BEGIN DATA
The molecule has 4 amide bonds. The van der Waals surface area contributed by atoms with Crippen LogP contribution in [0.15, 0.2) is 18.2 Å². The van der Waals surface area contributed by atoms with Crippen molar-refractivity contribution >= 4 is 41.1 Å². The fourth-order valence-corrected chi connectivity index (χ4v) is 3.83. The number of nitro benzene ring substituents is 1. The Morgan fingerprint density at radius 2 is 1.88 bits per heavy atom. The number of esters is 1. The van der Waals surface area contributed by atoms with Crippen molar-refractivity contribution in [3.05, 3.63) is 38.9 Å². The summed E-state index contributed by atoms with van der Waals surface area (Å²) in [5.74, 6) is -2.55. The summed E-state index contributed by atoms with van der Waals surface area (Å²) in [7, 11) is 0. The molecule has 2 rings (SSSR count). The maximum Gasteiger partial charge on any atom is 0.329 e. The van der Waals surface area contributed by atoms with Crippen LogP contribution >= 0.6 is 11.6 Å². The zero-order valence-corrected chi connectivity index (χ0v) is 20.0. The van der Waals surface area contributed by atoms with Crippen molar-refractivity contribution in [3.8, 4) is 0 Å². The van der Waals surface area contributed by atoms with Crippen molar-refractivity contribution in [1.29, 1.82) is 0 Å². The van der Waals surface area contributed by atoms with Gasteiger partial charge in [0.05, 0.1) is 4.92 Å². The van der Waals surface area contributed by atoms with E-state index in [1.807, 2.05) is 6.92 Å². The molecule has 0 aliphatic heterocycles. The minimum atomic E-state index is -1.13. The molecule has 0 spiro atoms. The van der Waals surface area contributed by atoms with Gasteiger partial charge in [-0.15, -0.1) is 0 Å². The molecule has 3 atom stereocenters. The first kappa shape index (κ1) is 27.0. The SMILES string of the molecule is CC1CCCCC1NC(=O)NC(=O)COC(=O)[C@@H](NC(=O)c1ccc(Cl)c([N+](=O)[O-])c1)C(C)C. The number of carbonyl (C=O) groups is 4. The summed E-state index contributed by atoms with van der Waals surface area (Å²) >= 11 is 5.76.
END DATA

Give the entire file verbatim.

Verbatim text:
The molecule has 4 amide bonds. The van der Waals surface area contributed by atoms with Crippen LogP contribution in [0.15, 0.2) is 18.2 Å². The van der Waals surface area contributed by atoms with Crippen molar-refractivity contribution >= 4 is 41.1 Å². The fourth-order valence-corrected chi connectivity index (χ4v) is 3.83. The number of nitro benzene ring substituents is 1. The Morgan fingerprint density at radius 2 is 1.88 bits per heavy atom. The number of esters is 1. The van der Waals surface area contributed by atoms with Crippen molar-refractivity contribution in [3.05, 3.63) is 38.9 Å². The summed E-state index contributed by atoms with van der Waals surface area (Å²) in [5.74, 6) is -2.55. The summed E-state index contributed by atoms with van der Waals surface area (Å²) in [7, 11) is 0. The molecule has 2 rings (SSSR count). The maximum Gasteiger partial charge on any atom is 0.329 e. The van der Waals surface area contributed by atoms with Crippen LogP contribution >= 0.6 is 11.6 Å². The zero-order valence-corrected chi connectivity index (χ0v) is 20.0. The van der Waals surface area contributed by atoms with Crippen molar-refractivity contribution in [3.8, 4) is 0 Å². The van der Waals surface area contributed by atoms with Crippen molar-refractivity contribution in [1.29, 1.82) is 0 Å². The van der Waals surface area contributed by atoms with Gasteiger partial charge in [0.05, 0.1) is 4.92 Å². The van der Waals surface area contributed by atoms with E-state index in [1.807, 2.05) is 6.92 Å². The molecule has 0 aliphatic heterocycles. The minimum atomic E-state index is -1.13. The molecule has 0 spiro atoms. The van der Waals surface area contributed by atoms with Gasteiger partial charge in [-0.15, -0.1) is 0 Å². The molecule has 3 atom stereocenters. The first kappa shape index (κ1) is 27.0. The SMILES string of the molecule is CC1CCCCC1NC(=O)NC(=O)COC(=O)[C@@H](NC(=O)c1ccc(Cl)c([N+](=O)[O-])c1)C(C)C. The number of carbonyl (C=O) groups is 4. The summed E-state index contributed by atoms with van der Waals surface area (Å²) >= 11 is 5.76.